Wednesday, May 4, 2011

What can I add to Wikipedia?

For our next assignment we get to add to a Wikipedia entry. This is especially exciting because I have always used Wikipeda as a reference and always find plenty of information but I have yet to make additions to existing Wikipedia entries. In order to begin I decided to use the most simple search terms in order to find the Wikipedia entry that correlated with my search term best. My first search term was "lpfm radio" and I was able to find the Wikipedia entry titled "Low Power Broadcasting" While quickly glancing over this entry I could tell that it was already very full of information so I feel that this one could be challenging to try to add to. Instantly I thought that I could incorporate the most relevant news with LPFM, specifically, the Local Community Radio Act of 2010. Unfortunately, there was already some information on this topic. However, I feel that I could make a useful contribution to Wikipedia by expanding on that topic so help readers better understand the current issues regarding LPFM radio. Especially with something so current it would be beneficial for readers to know all the ins and outs of the local community act of 2010.

Since, my first search was already full of a lot of information I decided to use another search term that perhaps was not so often searched on Wikipedia that I might be able to add information to. My new search term was "micro-broadcasting." Upon searching this I found an entry titled "Micro-broadcasting" Luckily, or not, this post did not have much information at all. I'm excited that it lacks a lot of information because then I will be able to incorporate some of the information I was able to find during my research. Specifically, I feel like I can add to this post regarding more in-depth details regarding who uses micro-broadcasting stations, how they are run, and how they compare to LPFM stations. The Wikipedia entry briefly goes over the differences between LPFM and micro-broadcasting, I feel that it would be essential to have a clear explanation of the difference in order to better understand both LPFM stations and micro-broadcasting. I am eager to keep developing my thoughts to be able to add some information to one of these Wikipedia posts.

Monday, April 25, 2011

LPFM Controversy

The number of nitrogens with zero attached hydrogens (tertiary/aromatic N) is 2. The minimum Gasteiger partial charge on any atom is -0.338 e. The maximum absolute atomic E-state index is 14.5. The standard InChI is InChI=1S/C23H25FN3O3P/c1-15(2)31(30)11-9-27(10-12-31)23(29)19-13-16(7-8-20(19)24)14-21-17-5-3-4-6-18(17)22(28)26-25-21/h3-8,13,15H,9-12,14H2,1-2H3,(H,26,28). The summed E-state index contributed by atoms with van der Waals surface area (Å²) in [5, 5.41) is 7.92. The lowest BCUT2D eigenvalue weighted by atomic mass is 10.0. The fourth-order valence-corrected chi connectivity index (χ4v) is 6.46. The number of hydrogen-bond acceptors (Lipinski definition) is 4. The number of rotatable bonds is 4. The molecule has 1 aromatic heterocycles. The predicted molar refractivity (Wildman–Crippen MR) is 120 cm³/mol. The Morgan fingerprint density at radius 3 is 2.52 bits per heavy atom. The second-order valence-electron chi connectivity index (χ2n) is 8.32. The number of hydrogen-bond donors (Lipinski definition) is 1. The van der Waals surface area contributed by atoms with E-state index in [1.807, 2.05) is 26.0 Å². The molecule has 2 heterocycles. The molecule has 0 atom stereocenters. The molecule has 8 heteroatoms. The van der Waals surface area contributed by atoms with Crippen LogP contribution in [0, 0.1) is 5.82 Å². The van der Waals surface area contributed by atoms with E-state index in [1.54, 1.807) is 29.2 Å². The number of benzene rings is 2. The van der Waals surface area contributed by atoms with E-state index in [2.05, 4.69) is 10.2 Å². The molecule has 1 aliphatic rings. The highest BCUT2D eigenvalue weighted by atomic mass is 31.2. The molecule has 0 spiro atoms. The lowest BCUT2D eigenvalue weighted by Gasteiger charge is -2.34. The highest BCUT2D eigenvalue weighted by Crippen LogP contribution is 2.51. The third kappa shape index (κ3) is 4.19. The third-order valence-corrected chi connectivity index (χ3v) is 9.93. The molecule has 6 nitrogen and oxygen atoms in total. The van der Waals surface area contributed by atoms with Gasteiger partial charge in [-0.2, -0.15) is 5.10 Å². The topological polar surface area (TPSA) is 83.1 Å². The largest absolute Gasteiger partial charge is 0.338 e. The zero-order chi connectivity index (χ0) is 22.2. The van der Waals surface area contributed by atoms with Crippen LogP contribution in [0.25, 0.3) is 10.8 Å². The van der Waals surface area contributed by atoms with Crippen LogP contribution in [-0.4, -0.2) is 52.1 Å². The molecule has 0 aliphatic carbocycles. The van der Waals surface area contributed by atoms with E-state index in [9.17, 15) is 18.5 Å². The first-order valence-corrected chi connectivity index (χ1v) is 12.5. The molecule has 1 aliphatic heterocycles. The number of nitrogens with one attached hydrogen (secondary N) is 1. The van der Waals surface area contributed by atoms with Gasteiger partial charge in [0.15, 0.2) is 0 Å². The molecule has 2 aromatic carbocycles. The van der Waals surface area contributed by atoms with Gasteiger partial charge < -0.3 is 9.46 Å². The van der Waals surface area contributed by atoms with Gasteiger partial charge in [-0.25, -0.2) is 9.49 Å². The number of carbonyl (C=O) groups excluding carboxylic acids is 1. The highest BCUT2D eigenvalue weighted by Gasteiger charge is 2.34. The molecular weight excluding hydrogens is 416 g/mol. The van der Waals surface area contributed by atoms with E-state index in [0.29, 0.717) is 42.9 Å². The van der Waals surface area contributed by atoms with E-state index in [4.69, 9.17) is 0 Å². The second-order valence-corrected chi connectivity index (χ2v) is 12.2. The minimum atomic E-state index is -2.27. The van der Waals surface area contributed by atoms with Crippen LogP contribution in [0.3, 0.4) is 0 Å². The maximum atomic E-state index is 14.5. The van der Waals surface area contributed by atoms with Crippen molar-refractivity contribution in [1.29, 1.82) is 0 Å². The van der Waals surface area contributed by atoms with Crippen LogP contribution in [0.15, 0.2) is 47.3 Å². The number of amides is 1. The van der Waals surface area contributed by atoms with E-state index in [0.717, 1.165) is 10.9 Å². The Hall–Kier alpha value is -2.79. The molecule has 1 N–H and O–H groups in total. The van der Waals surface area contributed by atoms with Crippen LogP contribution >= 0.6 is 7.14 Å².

To continue to do research on LPFM I needed to understand the controversies behind low power FM radio. Something that had been briefly touched upon while doing background research was teh fact that there have been several issues with how much or little the government should control who can use LPFM to broadcast. Thus, I decided to use Google News to find a source that would explain why the government wanted control over lpfm. While on Google News I used the search term "lpfm government control" and almost instantaneously I received lots of responses for my keywords. The site that I was most attracted to was This site proved to be credible, I was able to easily find that the site is run by an LPFM station in Central Oregon. The radio station is called 106.7 FM KPOV. The site is funding with government money because the stations focuses on educating its listeners. The information on the site is extremely current they even post changes to various bills that affect LPFM on their website. This website is useful because I was able to gain a better understanding on the controversy behind government control over LPFM stations. This radio station is devoted to educating the community of Central Oregon and they greatly benefit from LPFM laws that have been passed. Since they are a commercial free station they meet all guidelines necessary by the FCC to operate as a LPFM with the help of some government funding. It was especially interesting to read the value of LPFM's to a small radio station. The only thing that could be missing from this website is a more detailed account of why the government has decided to take control and allot permits for LPFM stations the way they have done so.